Kelvin Diesel Model T General Description

General Description

    The Model T Range of Kelvin Diesel engines are of the four stroke cycle, direct injection, vertical, in-line, cold starting type, the series consisting of 3, 4, 6 and 8 cylinder units developing 30 h.p. per cylinder at 1000 r.p.m. naturally aspirated, and 40 h.p. per cylinder at 1000 r.p.m. when turbocharged.

    Designed primarily as marine propulsion units, they incorporate as an integral part of the engine, a Kelvin hydraulic reverse reduction gear for which reduction ratios of 3 1/3: 1, 2 1/2: 1 and 2: 1, giving tail shaft speeds of approx. 300, 400 and 500 r.p.m. respectively, are available. Using the same gear layout, 1:1 ratio gearing can be provided in place of reducing gears, to give reverse gear action only.

    The engines can be built to either hand of rotation. The crankshaft of the standard unit rotates anti-clockwise looking on the flywheel end from aft, and its gearbox output shaft turns clockwise to drive a right hand propeller.

    In a twin screw installation, using outward turning propellers, the standard engine is to starboard and the reverse rotation engine to port, each one having its instrument panel and governor speed control lever to the inboard side, for ease of control from a central gangway

    Combining compact design, rigid construction, ease of accessibility, economy of operation and smooth running all of which are necessary attributes of a marine engine, a Kelvin Diesel of the Model T Range offers to the owner a reliable unit that guarantees years of satisfactory service with low maintenance cost,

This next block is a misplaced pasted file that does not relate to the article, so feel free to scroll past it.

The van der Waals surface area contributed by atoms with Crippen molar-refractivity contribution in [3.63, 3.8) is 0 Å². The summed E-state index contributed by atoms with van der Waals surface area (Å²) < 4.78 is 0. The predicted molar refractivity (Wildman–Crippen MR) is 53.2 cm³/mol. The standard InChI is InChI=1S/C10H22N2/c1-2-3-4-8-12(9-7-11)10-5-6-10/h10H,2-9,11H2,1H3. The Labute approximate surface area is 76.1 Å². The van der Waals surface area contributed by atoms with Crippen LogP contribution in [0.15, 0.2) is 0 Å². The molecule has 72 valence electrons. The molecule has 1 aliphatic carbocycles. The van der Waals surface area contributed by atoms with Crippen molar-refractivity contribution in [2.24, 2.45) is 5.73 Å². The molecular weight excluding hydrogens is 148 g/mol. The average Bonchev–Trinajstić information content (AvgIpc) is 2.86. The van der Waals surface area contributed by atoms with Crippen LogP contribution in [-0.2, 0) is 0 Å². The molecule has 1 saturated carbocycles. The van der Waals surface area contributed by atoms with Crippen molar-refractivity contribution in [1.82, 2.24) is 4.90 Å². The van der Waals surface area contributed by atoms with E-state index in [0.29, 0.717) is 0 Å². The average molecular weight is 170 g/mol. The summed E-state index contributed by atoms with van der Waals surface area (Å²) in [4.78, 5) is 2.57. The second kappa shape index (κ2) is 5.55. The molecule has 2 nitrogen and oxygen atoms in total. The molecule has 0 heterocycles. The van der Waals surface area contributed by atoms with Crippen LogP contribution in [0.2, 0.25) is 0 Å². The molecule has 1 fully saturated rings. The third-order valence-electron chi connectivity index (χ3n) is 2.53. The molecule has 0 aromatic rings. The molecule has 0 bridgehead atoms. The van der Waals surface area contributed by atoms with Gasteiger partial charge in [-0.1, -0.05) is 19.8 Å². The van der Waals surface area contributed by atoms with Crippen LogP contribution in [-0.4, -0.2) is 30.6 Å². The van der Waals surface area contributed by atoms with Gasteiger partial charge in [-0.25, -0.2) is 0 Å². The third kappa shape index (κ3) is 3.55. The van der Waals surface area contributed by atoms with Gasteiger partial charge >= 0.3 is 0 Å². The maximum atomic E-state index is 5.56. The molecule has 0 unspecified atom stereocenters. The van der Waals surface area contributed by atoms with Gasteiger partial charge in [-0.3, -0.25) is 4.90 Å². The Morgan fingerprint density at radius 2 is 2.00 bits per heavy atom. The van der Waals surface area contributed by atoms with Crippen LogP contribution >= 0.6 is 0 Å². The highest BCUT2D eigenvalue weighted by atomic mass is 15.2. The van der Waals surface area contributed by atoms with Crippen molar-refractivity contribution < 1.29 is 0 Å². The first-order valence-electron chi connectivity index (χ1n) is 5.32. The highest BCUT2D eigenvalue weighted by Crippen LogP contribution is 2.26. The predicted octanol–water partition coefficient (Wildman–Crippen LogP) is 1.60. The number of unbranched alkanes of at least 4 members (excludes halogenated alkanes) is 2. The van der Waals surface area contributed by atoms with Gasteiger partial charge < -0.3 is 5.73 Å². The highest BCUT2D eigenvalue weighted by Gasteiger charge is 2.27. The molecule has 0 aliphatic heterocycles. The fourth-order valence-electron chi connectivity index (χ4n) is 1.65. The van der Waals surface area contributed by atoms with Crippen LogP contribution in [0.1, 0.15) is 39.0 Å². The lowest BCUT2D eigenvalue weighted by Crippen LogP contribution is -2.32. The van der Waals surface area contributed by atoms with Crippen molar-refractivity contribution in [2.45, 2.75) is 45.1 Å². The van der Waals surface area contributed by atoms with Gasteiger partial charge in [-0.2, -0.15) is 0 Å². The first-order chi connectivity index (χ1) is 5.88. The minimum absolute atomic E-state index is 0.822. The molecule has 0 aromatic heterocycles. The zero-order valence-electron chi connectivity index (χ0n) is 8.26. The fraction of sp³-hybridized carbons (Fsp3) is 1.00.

The main structure of the engine consists of a crankcase with removable sump, separate twin or triple bore cylinder blocks incorporating renewable wet type liners, and individual cylinder heads, one for each cylinder. The crankshaft, which is under slung within the crankcase, runs in thin wall type copper lead main bearings housed in spheroidal graphite cast iron bearing caps, one of which is located on each side of every crank.

    Each bearing cap is secured in position by two high tensile steel tension studs which pass from the crankcase through the cylinder blocks and heads, rigidly binding them in place and sustaining the main forces of the engine. Intermediate nuts are provided on the tension studs for holding down the cylinder blocks and when two or more blocks are used they are bolted together. Each pair of tension studs are shared between adjacent cylinder heads, the clamping action of the nuts being distributed by steel cross bars which bridge the slight gap between the heads. In addition to these cross bars, each head is provided with three high tensile bolts clamping the individual heads to cylinder blocks. A solid copper joint is fitted between each head and block.

    Pistons are of aluminium alloy and have three compression rings, the top one of which is chromium plated on the periphery and two oil control or 'scraper" rings. The connecting rods, which are carbon steel stampings, have four bolt fixing at the lower end. Connecting rod bushes are of the thin wall steel back type, the gudgeon pin bush lining being bronze and the crankpin or "big end" bush, copper lead. The piston and connecting rod assemblies can be withdrawn upwards through the cylinder liners.

Fuel System and Governor

    Large inspection doors in the crankcase permit access to the bearing cap nuts, connecting rod bolts and the internal parts of the lubricating oil system, an advantage in this connection being that both oil strainer and oil pump can be removed through a crankcase door without difficulty.

    This access, combined with the under slung crankshaft arrangement is an important feature of the design since one or more of the main bearings can readily be withdrawn for inspection without interfering with the engine installation.